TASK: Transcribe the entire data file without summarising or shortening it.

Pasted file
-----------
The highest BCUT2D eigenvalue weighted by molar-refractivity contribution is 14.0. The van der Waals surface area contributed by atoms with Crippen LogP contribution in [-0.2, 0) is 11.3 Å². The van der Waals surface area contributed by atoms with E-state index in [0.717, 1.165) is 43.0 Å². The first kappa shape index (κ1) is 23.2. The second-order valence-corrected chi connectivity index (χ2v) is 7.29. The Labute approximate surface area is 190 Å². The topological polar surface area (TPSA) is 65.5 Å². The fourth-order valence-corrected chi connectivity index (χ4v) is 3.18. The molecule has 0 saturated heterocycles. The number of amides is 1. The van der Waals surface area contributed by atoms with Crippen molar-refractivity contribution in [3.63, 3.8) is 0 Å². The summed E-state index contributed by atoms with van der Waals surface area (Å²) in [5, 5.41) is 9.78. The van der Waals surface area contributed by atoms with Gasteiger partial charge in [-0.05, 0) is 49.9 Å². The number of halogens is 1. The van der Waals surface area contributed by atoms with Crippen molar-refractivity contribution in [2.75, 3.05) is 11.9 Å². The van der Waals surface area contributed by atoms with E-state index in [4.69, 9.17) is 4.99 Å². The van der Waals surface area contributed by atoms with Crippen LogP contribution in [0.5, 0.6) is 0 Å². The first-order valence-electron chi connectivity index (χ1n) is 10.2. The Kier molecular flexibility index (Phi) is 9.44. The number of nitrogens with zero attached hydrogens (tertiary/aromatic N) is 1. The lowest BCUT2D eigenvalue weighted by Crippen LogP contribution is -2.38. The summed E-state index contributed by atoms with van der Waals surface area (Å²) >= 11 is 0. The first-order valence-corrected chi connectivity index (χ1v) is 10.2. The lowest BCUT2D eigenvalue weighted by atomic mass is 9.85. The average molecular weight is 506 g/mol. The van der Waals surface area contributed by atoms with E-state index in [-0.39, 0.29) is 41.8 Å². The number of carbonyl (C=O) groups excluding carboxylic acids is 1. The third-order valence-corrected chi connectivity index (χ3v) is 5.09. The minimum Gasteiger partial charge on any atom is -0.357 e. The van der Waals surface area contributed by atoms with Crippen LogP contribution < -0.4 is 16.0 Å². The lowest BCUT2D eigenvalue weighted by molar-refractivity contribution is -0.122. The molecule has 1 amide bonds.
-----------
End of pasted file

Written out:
The highest BCUT2D eigenvalue weighted by molar-refractivity contribution is 14.0. The van der Waals surface area contributed by atoms with Crippen LogP contribution in [-0.2, 0) is 11.3 Å². The van der Waals surface area contributed by atoms with E-state index in [0.717, 1.165) is 43.0 Å². The first kappa shape index (κ1) is 23.2. The second-order valence-corrected chi connectivity index (χ2v) is 7.29. The Labute approximate surface area is 190 Å². The topological polar surface area (TPSA) is 65.5 Å². The fourth-order valence-corrected chi connectivity index (χ4v) is 3.18. The molecule has 0 saturated heterocycles. The number of amides is 1. The van der Waals surface area contributed by atoms with Crippen molar-refractivity contribution in [3.63, 3.8) is 0 Å². The summed E-state index contributed by atoms with van der Waals surface area (Å²) in [5, 5.41) is 9.78. The van der Waals surface area contributed by atoms with Gasteiger partial charge in [-0.05, 0) is 49.9 Å². The number of halogens is 1. The van der Waals surface area contributed by atoms with Crippen molar-refractivity contribution in [2.75, 3.05) is 11.9 Å². The van der Waals surface area contributed by atoms with E-state index in [4.69, 9.17) is 4.99 Å². The van der Waals surface area contributed by atoms with Crippen LogP contribution in [0.5, 0.6) is 0 Å². The first-order valence-electron chi connectivity index (χ1n) is 10.2. The Kier molecular flexibility index (Phi) is 9.44. The number of nitrogens with zero attached hydrogens (tertiary/aromatic N) is 1. The lowest BCUT2D eigenvalue weighted by Crippen LogP contribution is -2.38. The summed E-state index contributed by atoms with van der Waals surface area (Å²) >= 11 is 0. The first-order valence-corrected chi connectivity index (χ1v) is 10.2. The lowest BCUT2D eigenvalue weighted by atomic mass is 9.85. The average molecular weight is 506 g/mol. The van der Waals surface area contributed by atoms with E-state index in [-0.39, 0.29) is 41.8 Å². The number of carbonyl (C=O) groups excluding carboxylic acids is 1. The third-order valence-corrected chi connectivity index (χ3v) is 5.09. The minimum Gasteiger partial charge on any atom is -0.357 e. The van der Waals surface area contributed by atoms with Crippen LogP contribution < -0.4 is 16.0 Å². The lowest BCUT2D eigenvalue weighted by molar-refractivity contribution is -0.122. The molecule has 1 amide bonds.